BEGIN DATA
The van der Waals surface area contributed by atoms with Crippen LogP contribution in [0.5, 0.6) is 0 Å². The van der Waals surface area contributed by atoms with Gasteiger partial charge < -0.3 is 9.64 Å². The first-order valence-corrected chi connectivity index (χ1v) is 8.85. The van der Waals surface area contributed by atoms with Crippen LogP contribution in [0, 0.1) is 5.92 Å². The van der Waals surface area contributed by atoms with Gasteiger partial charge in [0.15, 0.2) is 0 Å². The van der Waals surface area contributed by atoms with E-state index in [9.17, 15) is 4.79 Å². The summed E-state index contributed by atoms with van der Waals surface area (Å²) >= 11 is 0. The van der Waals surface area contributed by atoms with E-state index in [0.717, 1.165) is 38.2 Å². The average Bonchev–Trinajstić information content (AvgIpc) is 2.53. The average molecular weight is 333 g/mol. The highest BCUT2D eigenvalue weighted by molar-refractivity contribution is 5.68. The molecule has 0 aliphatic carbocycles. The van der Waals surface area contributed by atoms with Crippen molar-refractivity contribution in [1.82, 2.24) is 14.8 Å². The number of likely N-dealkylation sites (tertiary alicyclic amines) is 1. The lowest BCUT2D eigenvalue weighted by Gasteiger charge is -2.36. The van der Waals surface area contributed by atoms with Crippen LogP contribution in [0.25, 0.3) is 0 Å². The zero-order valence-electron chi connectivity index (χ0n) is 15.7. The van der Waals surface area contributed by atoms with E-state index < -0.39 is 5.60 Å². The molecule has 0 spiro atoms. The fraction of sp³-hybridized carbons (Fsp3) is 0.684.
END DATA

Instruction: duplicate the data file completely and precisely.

The van der Waals surface area contributed by atoms with Crippen LogP contribution in [0.5, 0.6) is 0 Å². The van der Waals surface area contributed by atoms with Gasteiger partial charge < -0.3 is 9.64 Å². The first-order valence-corrected chi connectivity index (χ1v) is 8.85. The van der Waals surface area contributed by atoms with Crippen LogP contribution in [0, 0.1) is 5.92 Å². The van der Waals surface area contributed by atoms with Gasteiger partial charge in [0.15, 0.2) is 0 Å². The van der Waals surface area contributed by atoms with E-state index in [9.17, 15) is 4.79 Å². The summed E-state index contributed by atoms with van der Waals surface area (Å²) >= 11 is 0. The van der Waals surface area contributed by atoms with E-state index in [0.717, 1.165) is 38.2 Å². The average Bonchev–Trinajstić information content (AvgIpc) is 2.53. The average molecular weight is 333 g/mol. The highest BCUT2D eigenvalue weighted by molar-refractivity contribution is 5.68. The molecule has 0 aliphatic carbocycles. The van der Waals surface area contributed by atoms with Crippen molar-refractivity contribution in [1.82, 2.24) is 14.8 Å². The number of likely N-dealkylation sites (tertiary alicyclic amines) is 1. The lowest BCUT2D eigenvalue weighted by Gasteiger charge is -2.36. The van der Waals surface area contributed by atoms with Crippen LogP contribution in [0.25, 0.3) is 0 Å². The zero-order valence-electron chi connectivity index (χ0n) is 15.7. The van der Waals surface area contributed by atoms with E-state index < -0.39 is 5.60 Å². The molecule has 0 spiro atoms. The fraction of sp³-hybridized carbons (Fsp3) is 0.684.